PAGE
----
Under normal conditions, σ1R antagonists do not alter mechanical or thermal thresholds but instead decrease the perception of pain caused by nociceptive sensitization or by pathological states, such as neuropathy, inflammation, or ischemic pain (Kim et al., 2006; Roh et al., 2008; Romero et al., 2012). Recent research has revealed the presence of σ1Rs in the MOR environment. The cytosolic C-terminus of MOR binds to the histidine triad nucleotide-binding protein 1 (HINT1) protein, facilitating the interactions of the σ1R and glutamate N-methyl-D-aspartate receptor (NMDAR) with the MOR (Rodríguez-Muñoz et al., 2015a). In this context, the σ1R cooperates with the HINT1 protein to bring the NMDAR under control of the MOR (Rodríguez-Muñoz et al., 2015b). Indeed, activation of the MOR promotes calcium permeation through the NMDAR, which is regulated by the competitive binding of the σ1R and calmodulin (CaM) to the regulatory cytosolic C1 region of the NMDAR NR1 subunit. Upon σ1R depletion, HINT1 also reduces the inhibitory binding of calcium-activated CaM to the NMDAR NR1 subunit. Therefore, the MOR activates and regulates the function of ionotropic NMDAR calcium channels through the interactions between σ1R, HINT1, and CaM where the calcium-dependent binding of σ1Rs to NMDARs can predominate over the interactions with CaM and HINT1. This observation prompted us to investigate whether other calcium channels may also be regulated by these σ1R-mediated mechanisms.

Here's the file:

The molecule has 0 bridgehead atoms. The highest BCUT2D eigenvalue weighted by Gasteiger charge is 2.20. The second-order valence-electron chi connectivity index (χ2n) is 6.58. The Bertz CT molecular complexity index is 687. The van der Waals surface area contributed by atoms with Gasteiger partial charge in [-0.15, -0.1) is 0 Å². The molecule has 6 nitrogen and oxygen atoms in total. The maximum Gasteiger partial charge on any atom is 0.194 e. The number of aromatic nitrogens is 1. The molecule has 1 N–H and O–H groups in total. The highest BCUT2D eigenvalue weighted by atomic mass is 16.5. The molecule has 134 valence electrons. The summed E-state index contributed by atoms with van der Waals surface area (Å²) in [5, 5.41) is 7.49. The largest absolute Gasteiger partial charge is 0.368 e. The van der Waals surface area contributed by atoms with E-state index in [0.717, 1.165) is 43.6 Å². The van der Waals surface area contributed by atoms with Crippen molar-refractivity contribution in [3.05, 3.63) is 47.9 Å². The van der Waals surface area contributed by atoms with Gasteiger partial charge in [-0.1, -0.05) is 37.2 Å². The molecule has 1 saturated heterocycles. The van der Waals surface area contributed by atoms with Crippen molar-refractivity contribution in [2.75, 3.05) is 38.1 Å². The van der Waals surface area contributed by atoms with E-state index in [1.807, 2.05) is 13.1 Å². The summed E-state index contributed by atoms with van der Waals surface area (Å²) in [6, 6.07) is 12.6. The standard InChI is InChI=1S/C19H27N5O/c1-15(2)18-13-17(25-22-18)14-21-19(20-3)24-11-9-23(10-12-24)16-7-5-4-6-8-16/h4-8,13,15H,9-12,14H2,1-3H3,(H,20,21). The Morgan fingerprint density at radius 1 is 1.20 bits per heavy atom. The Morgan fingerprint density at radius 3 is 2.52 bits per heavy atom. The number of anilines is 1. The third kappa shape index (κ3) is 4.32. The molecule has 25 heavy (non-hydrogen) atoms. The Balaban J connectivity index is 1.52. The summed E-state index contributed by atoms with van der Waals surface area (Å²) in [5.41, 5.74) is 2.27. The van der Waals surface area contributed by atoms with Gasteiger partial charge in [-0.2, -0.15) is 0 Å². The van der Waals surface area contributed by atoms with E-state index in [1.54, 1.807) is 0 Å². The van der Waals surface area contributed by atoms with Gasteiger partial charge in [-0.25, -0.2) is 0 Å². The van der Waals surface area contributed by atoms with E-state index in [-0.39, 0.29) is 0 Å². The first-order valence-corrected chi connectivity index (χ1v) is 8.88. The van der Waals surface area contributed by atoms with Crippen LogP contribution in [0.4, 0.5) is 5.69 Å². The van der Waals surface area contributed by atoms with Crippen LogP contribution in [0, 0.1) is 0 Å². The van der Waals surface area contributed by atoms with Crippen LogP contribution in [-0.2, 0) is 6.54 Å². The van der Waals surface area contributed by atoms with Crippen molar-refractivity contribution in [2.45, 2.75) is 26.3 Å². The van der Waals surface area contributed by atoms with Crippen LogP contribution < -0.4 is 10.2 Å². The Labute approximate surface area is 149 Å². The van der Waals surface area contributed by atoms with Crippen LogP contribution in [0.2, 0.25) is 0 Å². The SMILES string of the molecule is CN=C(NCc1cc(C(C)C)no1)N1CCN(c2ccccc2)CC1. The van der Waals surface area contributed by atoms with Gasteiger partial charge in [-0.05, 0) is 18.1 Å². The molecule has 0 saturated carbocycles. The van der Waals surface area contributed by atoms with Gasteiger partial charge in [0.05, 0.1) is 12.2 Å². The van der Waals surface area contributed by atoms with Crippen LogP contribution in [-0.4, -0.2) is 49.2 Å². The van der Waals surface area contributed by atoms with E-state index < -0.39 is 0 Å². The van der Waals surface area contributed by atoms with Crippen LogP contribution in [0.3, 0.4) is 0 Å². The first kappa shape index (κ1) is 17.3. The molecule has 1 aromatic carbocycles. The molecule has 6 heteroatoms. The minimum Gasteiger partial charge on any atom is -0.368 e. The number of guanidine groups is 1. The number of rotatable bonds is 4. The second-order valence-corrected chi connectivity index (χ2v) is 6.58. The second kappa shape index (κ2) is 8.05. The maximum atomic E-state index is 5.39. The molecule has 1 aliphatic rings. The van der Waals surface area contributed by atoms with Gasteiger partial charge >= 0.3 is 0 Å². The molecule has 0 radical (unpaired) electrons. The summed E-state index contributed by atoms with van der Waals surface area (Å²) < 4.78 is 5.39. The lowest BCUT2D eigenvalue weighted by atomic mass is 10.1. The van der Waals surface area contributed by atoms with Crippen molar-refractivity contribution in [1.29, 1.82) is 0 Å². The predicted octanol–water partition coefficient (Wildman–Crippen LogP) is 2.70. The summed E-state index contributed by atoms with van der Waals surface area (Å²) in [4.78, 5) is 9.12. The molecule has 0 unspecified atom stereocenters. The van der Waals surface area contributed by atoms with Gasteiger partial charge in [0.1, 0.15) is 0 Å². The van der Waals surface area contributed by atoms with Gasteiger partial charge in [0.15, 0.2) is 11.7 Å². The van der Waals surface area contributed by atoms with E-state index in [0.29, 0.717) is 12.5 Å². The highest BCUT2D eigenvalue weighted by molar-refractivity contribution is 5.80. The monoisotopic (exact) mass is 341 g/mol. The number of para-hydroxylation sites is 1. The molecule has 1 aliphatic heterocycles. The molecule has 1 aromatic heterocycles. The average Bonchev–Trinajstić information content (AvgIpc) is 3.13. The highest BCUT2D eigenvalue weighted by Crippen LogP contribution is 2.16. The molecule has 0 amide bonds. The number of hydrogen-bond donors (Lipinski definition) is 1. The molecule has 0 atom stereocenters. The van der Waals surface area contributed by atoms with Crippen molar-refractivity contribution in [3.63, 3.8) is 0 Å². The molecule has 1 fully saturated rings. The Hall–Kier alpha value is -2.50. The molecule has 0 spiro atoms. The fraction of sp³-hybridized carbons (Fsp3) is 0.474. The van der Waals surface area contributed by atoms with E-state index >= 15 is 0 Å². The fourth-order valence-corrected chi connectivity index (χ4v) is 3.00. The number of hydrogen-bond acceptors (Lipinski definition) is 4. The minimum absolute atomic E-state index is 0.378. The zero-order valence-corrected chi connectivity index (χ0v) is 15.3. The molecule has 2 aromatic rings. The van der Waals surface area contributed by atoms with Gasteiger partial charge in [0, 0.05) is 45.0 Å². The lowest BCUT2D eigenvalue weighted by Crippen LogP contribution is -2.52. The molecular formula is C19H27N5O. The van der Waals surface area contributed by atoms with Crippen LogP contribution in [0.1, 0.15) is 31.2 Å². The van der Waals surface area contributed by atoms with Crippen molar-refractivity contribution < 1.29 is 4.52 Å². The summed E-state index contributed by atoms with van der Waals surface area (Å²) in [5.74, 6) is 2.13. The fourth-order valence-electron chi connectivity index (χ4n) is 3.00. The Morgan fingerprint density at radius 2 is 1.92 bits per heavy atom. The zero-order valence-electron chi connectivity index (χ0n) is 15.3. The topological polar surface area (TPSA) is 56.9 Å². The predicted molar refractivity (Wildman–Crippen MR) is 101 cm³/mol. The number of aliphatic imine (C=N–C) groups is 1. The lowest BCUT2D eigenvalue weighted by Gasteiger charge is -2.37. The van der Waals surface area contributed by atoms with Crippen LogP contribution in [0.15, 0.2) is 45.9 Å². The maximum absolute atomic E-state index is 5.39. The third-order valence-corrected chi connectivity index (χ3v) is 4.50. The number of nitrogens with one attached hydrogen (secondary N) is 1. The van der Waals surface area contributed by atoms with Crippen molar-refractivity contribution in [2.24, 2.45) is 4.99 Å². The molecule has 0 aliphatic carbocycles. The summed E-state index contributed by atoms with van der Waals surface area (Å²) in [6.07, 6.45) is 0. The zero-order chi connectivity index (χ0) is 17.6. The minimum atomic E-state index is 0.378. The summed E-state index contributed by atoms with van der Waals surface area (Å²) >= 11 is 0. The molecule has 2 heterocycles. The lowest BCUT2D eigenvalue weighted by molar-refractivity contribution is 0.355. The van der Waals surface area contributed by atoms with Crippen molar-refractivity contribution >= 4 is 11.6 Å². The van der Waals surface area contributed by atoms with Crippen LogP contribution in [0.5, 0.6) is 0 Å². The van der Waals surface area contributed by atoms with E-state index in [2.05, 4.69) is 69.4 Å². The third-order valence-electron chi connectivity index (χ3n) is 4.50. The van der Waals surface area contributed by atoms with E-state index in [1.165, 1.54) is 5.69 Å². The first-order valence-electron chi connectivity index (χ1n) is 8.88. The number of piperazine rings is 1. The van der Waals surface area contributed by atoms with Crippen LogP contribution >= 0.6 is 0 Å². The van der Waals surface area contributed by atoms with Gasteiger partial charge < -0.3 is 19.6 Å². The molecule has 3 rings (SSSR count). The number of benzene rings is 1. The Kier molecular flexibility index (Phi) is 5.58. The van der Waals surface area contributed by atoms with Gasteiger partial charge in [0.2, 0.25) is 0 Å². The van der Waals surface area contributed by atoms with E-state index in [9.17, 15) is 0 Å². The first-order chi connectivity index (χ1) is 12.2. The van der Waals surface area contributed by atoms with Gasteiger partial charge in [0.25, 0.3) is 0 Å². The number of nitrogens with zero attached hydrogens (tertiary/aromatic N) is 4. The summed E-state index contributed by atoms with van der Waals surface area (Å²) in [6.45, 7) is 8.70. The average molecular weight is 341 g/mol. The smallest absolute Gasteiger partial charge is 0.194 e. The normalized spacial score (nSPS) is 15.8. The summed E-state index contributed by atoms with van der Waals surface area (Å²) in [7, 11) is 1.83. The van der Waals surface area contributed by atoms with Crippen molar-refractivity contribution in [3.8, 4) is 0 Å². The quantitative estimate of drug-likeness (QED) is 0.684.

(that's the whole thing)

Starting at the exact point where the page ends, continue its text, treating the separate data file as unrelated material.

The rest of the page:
Different classes of channels in the ER and plasma membrane dynamically control intracellular calcium levels. In the present study, we focus on the transient receptor potential (TRP) channel family, homotetrameric calcium channels with variable cytosolic N- and C-terminal regions that contain diverse regulatory protein binding domains and motifs (Owsianik et al., 2006). CaM binds to the cytosolic N- and C-terminal regions of TRPV1 in a calcium-dependent manner (Numazaki et al., 2003; Rosenbaum et al., 2004), as well as to the C-terminus of TRPA1 (Hasan et al., 2017). In fact, by modulating the gating of the calcium influx, CaM participates in the mechanism regulating TRP activity (Numazaki et al., 2003; Lishko et al., 2007; Sarria et al., 2011; Hasan et al., 2017). In addition, pharmacological interventions targeting σ1R alter TRPV1 expression, with σ1R antagonists downregulating TRPV1 channels in the plasma membrane of sensory neurons (Ortiz-Renteria et al., 2018). Moreover, MOR and TRPV1 channels are co-precipitated when exogenously expressed in cultured cells (Scherer et al., 2017). While nerve damage provoked by peripheral inflammation enhances TRPA1 levels in dorsal root ganglia (DRG) neurons (Obata et al., 2005), TRPV1 levels increase in undamaged sensory connections (Hudson et al., 2001), facilitating the transmission of nociceptive information and thereby contributing to the resulting pain response. Thus, similar to NMDARs, TRP channels play roles in several pain-related pathological conditions, including inflammatory, neuropathic, visceral, and dental pain, as well as in pain associated with cancer (Patapoutian et al., 2009; Julius, 2013; Mickle et al., 2015). Evidence for these roles has mainly been obtained using specific antagonists of individual nociceptive TRP channels in animal models of pain-related pathologies, such as by inducing these pathologies in mice through the genetic deletion/alteration of individual nociceptive TRP channels (Caterina et al., 2000; Davis et al., 2000; Katsura et al., 2006). These studies have led to the development of a new generation of analgesics that target the TRP sensors for heat, cold, and irritants (Kaneko and Szallasi, 2014).